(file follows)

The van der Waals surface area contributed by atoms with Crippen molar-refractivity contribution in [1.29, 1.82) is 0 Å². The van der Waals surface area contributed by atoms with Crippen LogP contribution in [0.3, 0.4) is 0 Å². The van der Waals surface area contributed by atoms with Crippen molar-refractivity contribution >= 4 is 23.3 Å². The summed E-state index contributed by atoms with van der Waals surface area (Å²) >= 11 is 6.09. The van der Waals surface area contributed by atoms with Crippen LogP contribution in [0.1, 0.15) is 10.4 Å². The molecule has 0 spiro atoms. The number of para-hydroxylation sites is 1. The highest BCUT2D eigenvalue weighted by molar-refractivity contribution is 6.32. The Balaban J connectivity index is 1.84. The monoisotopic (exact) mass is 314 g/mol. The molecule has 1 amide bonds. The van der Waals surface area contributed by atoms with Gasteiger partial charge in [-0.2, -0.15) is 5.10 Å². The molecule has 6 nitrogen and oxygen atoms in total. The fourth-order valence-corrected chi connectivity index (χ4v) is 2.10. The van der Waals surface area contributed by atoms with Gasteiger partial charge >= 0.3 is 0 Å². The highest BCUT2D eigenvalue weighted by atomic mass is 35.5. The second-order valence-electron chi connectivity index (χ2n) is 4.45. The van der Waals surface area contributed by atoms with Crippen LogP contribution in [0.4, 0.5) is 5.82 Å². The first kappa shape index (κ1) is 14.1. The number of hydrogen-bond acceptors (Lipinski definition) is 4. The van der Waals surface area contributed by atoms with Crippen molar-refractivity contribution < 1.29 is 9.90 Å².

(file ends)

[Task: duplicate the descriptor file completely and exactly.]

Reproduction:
The van der Waals surface area contributed by atoms with Crippen molar-refractivity contribution in [1.29, 1.82) is 0 Å². The van der Waals surface area contributed by atoms with Crippen LogP contribution in [0.3, 0.4) is 0 Å². The van der Waals surface area contributed by atoms with Crippen molar-refractivity contribution >= 4 is 23.3 Å². The summed E-state index contributed by atoms with van der Waals surface area (Å²) >= 11 is 6.09. The van der Waals surface area contributed by atoms with Crippen LogP contribution in [0.1, 0.15) is 10.4 Å². The molecule has 0 spiro atoms. The number of para-hydroxylation sites is 1. The highest BCUT2D eigenvalue weighted by molar-refractivity contribution is 6.32. The Balaban J connectivity index is 1.84. The monoisotopic (exact) mass is 314 g/mol. The molecule has 1 amide bonds. The van der Waals surface area contributed by atoms with Gasteiger partial charge in [-0.2, -0.15) is 5.10 Å². The molecule has 6 nitrogen and oxygen atoms in total. The fourth-order valence-corrected chi connectivity index (χ4v) is 2.10. The van der Waals surface area contributed by atoms with Gasteiger partial charge >= 0.3 is 0 Å². The highest BCUT2D eigenvalue weighted by atomic mass is 35.5. The second-order valence-electron chi connectivity index (χ2n) is 4.45. The van der Waals surface area contributed by atoms with Crippen LogP contribution in [0.4, 0.5) is 5.82 Å². The first kappa shape index (κ1) is 14.1. The number of hydrogen-bond acceptors (Lipinski definition) is 4. The van der Waals surface area contributed by atoms with Crippen molar-refractivity contribution < 1.29 is 9.90 Å².